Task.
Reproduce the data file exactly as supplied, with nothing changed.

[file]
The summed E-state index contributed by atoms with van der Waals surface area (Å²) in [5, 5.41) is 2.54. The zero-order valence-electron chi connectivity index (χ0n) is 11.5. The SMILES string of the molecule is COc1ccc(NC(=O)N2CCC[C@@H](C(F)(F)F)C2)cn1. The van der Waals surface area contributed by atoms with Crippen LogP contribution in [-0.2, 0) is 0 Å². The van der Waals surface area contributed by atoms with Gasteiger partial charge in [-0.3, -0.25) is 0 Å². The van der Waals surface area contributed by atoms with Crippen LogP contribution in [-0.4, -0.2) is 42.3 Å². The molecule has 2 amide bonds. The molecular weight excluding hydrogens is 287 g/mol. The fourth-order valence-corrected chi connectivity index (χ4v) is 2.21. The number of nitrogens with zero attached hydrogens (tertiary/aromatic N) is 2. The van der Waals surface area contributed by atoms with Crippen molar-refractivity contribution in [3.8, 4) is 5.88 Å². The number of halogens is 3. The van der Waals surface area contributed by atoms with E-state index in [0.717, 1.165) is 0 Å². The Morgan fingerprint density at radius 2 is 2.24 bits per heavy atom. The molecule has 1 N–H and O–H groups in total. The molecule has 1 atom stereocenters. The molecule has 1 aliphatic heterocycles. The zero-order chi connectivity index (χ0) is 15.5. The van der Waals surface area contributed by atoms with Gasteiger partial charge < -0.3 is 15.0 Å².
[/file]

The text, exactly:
The summed E-state index contributed by atoms with van der Waals surface area (Å²) in [5, 5.41) is 2.54. The zero-order valence-electron chi connectivity index (χ0n) is 11.5. The SMILES string of the molecule is COc1ccc(NC(=O)N2CCC[C@@H](C(F)(F)F)C2)cn1. The van der Waals surface area contributed by atoms with Crippen LogP contribution in [-0.2, 0) is 0 Å². The van der Waals surface area contributed by atoms with Gasteiger partial charge in [-0.3, -0.25) is 0 Å². The van der Waals surface area contributed by atoms with Crippen LogP contribution in [-0.4, -0.2) is 42.3 Å². The molecule has 2 amide bonds. The molecular weight excluding hydrogens is 287 g/mol. The fourth-order valence-corrected chi connectivity index (χ4v) is 2.21. The number of nitrogens with zero attached hydrogens (tertiary/aromatic N) is 2. The van der Waals surface area contributed by atoms with Crippen molar-refractivity contribution in [3.8, 4) is 5.88 Å². The number of halogens is 3. The van der Waals surface area contributed by atoms with E-state index in [0.717, 1.165) is 0 Å². The Morgan fingerprint density at radius 2 is 2.24 bits per heavy atom. The molecule has 1 N–H and O–H groups in total. The molecule has 1 atom stereocenters. The molecule has 1 aliphatic heterocycles. The zero-order chi connectivity index (χ0) is 15.5. The van der Waals surface area contributed by atoms with Gasteiger partial charge < -0.3 is 15.0 Å².